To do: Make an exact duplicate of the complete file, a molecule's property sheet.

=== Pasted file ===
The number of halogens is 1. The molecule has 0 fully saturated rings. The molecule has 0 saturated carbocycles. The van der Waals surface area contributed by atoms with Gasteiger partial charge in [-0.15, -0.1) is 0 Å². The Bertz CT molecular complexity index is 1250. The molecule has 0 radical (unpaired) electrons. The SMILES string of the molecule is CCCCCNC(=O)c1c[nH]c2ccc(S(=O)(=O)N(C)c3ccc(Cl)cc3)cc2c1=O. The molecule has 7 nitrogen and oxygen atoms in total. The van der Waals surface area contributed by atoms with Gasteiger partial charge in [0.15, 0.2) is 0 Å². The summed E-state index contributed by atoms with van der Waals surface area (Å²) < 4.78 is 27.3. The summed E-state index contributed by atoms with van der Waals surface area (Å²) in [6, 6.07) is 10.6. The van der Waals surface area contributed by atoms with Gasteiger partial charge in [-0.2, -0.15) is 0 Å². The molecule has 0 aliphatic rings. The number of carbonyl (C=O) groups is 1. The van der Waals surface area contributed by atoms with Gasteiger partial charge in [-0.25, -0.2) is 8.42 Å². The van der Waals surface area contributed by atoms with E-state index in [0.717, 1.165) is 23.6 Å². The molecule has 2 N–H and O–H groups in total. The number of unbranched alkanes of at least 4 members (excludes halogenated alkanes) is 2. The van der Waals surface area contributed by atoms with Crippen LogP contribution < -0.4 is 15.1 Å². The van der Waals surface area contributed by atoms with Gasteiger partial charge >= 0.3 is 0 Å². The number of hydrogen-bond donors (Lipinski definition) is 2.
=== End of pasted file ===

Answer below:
The number of halogens is 1. The molecule has 0 fully saturated rings. The molecule has 0 saturated carbocycles. The van der Waals surface area contributed by atoms with Gasteiger partial charge in [-0.15, -0.1) is 0 Å². The Bertz CT molecular complexity index is 1250. The molecule has 0 radical (unpaired) electrons. The SMILES string of the molecule is CCCCCNC(=O)c1c[nH]c2ccc(S(=O)(=O)N(C)c3ccc(Cl)cc3)cc2c1=O. The molecule has 7 nitrogen and oxygen atoms in total. The van der Waals surface area contributed by atoms with Gasteiger partial charge in [0.15, 0.2) is 0 Å². The summed E-state index contributed by atoms with van der Waals surface area (Å²) < 4.78 is 27.3. The summed E-state index contributed by atoms with van der Waals surface area (Å²) in [6, 6.07) is 10.6. The van der Waals surface area contributed by atoms with Gasteiger partial charge in [-0.2, -0.15) is 0 Å². The molecule has 0 aliphatic rings. The number of carbonyl (C=O) groups is 1. The van der Waals surface area contributed by atoms with Gasteiger partial charge in [-0.25, -0.2) is 8.42 Å². The van der Waals surface area contributed by atoms with E-state index in [0.717, 1.165) is 23.6 Å². The molecule has 2 N–H and O–H groups in total. The number of unbranched alkanes of at least 4 members (excludes halogenated alkanes) is 2. The van der Waals surface area contributed by atoms with Crippen LogP contribution < -0.4 is 15.1 Å². The van der Waals surface area contributed by atoms with Gasteiger partial charge >= 0.3 is 0 Å². The number of hydrogen-bond donors (Lipinski definition) is 2.